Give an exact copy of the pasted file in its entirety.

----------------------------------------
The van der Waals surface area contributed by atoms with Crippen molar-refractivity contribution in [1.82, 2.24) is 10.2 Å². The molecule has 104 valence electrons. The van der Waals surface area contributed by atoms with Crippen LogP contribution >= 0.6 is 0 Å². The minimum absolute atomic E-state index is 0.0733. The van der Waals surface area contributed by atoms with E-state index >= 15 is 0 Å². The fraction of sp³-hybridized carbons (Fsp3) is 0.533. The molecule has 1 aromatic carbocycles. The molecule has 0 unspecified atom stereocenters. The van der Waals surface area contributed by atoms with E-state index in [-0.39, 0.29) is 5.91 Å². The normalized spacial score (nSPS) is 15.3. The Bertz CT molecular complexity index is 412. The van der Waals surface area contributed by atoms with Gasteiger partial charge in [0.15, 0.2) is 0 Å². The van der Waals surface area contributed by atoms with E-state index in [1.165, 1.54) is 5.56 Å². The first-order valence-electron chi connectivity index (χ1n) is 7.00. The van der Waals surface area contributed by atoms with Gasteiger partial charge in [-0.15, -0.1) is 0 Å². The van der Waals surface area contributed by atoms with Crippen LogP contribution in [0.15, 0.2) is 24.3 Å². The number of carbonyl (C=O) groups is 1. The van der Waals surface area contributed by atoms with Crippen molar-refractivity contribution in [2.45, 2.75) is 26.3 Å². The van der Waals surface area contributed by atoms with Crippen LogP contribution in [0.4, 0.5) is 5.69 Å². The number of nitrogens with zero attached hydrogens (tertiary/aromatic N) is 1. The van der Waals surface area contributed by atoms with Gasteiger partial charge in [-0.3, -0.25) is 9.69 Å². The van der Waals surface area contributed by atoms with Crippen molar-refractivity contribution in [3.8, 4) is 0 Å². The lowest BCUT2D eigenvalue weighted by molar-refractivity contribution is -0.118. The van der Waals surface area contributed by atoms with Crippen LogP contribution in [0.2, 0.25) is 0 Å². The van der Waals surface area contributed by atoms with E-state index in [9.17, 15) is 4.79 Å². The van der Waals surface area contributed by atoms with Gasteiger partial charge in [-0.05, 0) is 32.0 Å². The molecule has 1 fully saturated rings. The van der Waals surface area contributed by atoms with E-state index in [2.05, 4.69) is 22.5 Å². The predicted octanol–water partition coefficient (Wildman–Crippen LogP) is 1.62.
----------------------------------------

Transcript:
The van der Waals surface area contributed by atoms with Crippen molar-refractivity contribution in [1.82, 2.24) is 10.2 Å². The molecule has 104 valence electrons. The van der Waals surface area contributed by atoms with Crippen LogP contribution >= 0.6 is 0 Å². The minimum absolute atomic E-state index is 0.0733. The van der Waals surface area contributed by atoms with E-state index >= 15 is 0 Å². The fraction of sp³-hybridized carbons (Fsp3) is 0.533. The molecule has 1 aromatic carbocycles. The molecule has 0 unspecified atom stereocenters. The van der Waals surface area contributed by atoms with E-state index in [-0.39, 0.29) is 5.91 Å². The normalized spacial score (nSPS) is 15.3. The Bertz CT molecular complexity index is 412. The van der Waals surface area contributed by atoms with Gasteiger partial charge in [0.15, 0.2) is 0 Å². The van der Waals surface area contributed by atoms with E-state index in [1.165, 1.54) is 5.56 Å². The first-order valence-electron chi connectivity index (χ1n) is 7.00. The van der Waals surface area contributed by atoms with Gasteiger partial charge in [-0.15, -0.1) is 0 Å². The van der Waals surface area contributed by atoms with Crippen LogP contribution in [0.15, 0.2) is 24.3 Å². The number of carbonyl (C=O) groups is 1. The van der Waals surface area contributed by atoms with Crippen molar-refractivity contribution in [2.45, 2.75) is 26.3 Å². The van der Waals surface area contributed by atoms with Crippen LogP contribution in [0.4, 0.5) is 5.69 Å². The number of nitrogens with zero attached hydrogens (tertiary/aromatic N) is 1. The van der Waals surface area contributed by atoms with Gasteiger partial charge in [-0.3, -0.25) is 9.69 Å². The van der Waals surface area contributed by atoms with Crippen molar-refractivity contribution in [3.8, 4) is 0 Å². The lowest BCUT2D eigenvalue weighted by molar-refractivity contribution is -0.118. The van der Waals surface area contributed by atoms with Crippen LogP contribution in [0.2, 0.25) is 0 Å². The van der Waals surface area contributed by atoms with E-state index in [9.17, 15) is 4.79 Å². The van der Waals surface area contributed by atoms with Gasteiger partial charge in [-0.05, 0) is 32.0 Å². The molecule has 1 fully saturated rings. The van der Waals surface area contributed by atoms with E-state index in [2.05, 4.69) is 22.5 Å². The predicted octanol–water partition coefficient (Wildman–Crippen LogP) is 1.62.